RYE BROOK, NY (February 2, 2012)—Chartwells’ Simply Good Fresh and Local program has experienced tremendous success in its schools with 89% of 534 districts surveyed indicating increased customer satisfaction and added value to their operations.
Local foods and healthful kids’ meals are front of mind with Chartwells School Dining Services, which provides dining services for over 550 school districts nationwide. In 2011, they purchased $3.17 million in local foods; up from $1.04 million in 2010.
The following are a few examples of how Chartwells School Dining centers nationwide are promoting local foods:
- In the Northeast states like Connecticut, NY and MA, Chartwells processes local flash frozen vegetables in schools as part of their Fresh/Frozen Produce Program. The majority of the Northeast’s local produce is grown during months when school is not in session. The Fresh/Frozen program retains processing and sales in the Northeast, cuts down considerably on "food miles," and ensures that school menus include local products all year round. Chartwells has been able to bring 17,200 pounds of locally grown flash frozen vegetables into schools this year.
- Students harvest their own vegetables such as radishes, bell peppers, onions and asparagus in a three-acre Sow Healthy Garden at Freiheit Elementary and Goodwin Frazier Elementary schools in New Braunfels, TX. The garden was built thanks to help from Comal ISD, the wellness company Resolute Health, many local master gardeners and a number of senior citizen volunteers. The Garden has already earned an Award for Excellence in Texas School Health. Students will also learn about composting and aquaponics methods to fertilize the plants. The hope is to eventually make the area a fully sustainable organic farm complete with chickens and milking cows.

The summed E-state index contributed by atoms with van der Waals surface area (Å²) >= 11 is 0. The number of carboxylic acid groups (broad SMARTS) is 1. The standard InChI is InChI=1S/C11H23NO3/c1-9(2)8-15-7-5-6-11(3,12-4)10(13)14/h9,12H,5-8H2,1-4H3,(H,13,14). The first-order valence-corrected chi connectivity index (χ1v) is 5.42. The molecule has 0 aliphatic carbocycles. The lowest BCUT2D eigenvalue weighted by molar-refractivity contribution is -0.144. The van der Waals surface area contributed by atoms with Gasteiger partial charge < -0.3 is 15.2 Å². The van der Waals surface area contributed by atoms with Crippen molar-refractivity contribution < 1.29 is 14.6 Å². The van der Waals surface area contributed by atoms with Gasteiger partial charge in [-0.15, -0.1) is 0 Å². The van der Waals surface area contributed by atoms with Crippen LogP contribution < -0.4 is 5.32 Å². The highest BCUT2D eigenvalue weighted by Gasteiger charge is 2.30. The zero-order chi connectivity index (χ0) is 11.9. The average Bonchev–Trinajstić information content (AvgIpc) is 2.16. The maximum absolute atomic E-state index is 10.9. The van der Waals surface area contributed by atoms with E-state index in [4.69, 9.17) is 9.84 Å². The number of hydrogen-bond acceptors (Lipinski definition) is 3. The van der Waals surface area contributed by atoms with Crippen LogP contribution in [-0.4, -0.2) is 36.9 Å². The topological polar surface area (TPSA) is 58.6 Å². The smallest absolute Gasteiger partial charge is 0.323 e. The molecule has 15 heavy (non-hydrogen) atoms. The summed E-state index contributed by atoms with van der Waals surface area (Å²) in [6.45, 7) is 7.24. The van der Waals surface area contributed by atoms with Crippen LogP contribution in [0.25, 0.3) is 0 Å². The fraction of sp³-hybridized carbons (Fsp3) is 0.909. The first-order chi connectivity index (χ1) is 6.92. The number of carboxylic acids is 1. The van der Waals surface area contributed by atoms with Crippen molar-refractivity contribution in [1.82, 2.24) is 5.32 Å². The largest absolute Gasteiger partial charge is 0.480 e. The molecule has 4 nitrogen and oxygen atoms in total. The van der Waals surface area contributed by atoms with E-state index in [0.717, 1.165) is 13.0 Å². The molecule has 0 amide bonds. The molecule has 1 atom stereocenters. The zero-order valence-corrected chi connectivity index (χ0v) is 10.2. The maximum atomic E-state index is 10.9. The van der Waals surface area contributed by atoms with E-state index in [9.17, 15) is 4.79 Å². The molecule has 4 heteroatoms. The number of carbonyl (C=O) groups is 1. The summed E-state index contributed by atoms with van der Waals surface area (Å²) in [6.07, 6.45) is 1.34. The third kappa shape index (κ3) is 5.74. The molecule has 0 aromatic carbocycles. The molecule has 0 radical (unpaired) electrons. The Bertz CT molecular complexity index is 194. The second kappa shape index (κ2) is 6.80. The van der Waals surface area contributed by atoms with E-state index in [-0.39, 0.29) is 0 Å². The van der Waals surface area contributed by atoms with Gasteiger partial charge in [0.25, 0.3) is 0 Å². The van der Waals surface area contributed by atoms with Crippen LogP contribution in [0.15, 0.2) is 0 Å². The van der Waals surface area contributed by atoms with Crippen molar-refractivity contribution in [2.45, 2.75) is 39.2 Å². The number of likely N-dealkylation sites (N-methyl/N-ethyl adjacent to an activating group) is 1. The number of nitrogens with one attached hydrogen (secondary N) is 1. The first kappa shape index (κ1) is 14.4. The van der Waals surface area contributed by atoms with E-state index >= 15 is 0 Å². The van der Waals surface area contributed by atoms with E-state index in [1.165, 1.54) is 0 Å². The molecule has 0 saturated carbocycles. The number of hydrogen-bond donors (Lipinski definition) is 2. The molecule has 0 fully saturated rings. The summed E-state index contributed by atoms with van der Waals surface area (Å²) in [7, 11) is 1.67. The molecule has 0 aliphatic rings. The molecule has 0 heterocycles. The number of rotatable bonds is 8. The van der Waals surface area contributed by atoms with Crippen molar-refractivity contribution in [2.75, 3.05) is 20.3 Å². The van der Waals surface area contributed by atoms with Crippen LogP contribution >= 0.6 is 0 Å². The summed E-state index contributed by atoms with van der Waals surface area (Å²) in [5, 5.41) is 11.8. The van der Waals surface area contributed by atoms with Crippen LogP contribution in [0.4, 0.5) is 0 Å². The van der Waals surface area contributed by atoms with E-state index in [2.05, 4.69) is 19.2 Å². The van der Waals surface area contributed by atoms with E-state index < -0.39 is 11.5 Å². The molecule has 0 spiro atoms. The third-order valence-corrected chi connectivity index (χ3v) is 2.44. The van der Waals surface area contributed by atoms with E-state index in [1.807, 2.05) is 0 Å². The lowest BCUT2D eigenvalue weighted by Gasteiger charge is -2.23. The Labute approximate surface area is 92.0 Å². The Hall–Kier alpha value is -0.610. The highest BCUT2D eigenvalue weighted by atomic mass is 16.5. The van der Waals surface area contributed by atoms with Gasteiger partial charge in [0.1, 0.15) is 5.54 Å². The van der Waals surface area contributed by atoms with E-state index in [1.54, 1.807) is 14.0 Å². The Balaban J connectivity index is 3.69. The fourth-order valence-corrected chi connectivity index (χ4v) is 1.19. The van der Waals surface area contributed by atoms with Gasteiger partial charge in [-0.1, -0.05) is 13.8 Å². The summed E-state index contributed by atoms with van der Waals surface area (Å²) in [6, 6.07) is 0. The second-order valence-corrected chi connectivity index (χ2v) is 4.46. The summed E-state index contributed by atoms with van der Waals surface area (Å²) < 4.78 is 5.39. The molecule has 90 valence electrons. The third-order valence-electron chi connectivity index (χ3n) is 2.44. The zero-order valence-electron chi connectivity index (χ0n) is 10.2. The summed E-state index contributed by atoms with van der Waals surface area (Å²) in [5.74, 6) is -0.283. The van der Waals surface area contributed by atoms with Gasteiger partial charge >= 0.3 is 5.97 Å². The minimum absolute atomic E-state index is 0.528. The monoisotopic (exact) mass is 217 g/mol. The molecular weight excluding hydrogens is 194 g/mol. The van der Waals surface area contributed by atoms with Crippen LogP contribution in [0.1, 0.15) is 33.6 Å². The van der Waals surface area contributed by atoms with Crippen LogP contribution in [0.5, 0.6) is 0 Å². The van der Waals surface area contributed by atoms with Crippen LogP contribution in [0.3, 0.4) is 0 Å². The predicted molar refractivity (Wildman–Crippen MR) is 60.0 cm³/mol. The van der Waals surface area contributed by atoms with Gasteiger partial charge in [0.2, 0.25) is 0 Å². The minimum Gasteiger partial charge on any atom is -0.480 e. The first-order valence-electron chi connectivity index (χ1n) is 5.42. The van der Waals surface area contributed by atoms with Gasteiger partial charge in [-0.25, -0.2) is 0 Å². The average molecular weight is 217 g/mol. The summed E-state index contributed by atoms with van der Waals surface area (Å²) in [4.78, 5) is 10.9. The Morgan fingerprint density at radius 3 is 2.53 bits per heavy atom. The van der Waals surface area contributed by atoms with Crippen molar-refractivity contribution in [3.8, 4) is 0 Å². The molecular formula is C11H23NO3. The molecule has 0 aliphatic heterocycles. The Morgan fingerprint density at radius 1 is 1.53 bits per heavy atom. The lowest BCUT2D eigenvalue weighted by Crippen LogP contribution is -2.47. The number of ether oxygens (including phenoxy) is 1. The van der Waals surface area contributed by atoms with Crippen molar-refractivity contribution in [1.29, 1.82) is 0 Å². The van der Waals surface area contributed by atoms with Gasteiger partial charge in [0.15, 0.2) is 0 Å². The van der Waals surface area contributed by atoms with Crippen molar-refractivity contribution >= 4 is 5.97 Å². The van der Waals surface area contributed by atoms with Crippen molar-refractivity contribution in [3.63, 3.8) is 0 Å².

- At Salinas City School District in California, schools run a “Sample of the Season” program, in which a fresh local vegetable or fruit is featured, with information on where it is grown and its nutritional value. Chartwells has partnered with local vendors in California to provide “Farmers Market” days to students scheduled for next year. Salinas, also known as the Salad Bowl Capital of the World, collaborates with thirty of the top produce companies which operate within a few blocks of their schools.
- Chartwells schools in Washington State participated in “Taste Washington Day,” in association with the state’s Farm to School Program, in order to promote and support school nutrition programs and farms. Schools featured local produce on their menus and connected with local farmers to promote this successful statewide event.
- East Bay School District in Rhode Island has been part of a corporate pilot local produce program since 2006. As of spring 2007, all 12 Chartwells Rhode Island school districts were part of the local produce program, encompassing 98 schools and a student population of 47,000. The schools have access to locally grown produce such as apples, tomatoes, broccoli, potatoes and corn, when in season.
- Also in Rhode Island, Bristol Warren Regional Schools have participated in the Simply Good campaign by utilizing local produce on all school menus. In November, associates prepared a Harvest meal featuring locally grown potatoes, apples and butternut squash. All schools participated in the Harvest meal, buffet style, at the elementary school. As a focus on "Get your Plate in Shape,” associates will conduct classroom presentations, food focus, “snack attacks” and other menus items, featuring MyPlate posters in all cafeterias. Chartwells will also be actively participating in Bristol Warren's upcoming “Wellness Week.”
Chartwells partners with farms nationwide to source local produce. Their philosophy in supporting local farmers will allow farms to continue to thrive in local communities, and that future generations of students will have access to nourishing and flavorful fruits and vegetables. Chartwells school dining centers regularly feature local menu offerings, conduct chef's demonstrations and give out local food samples during the local harvest season.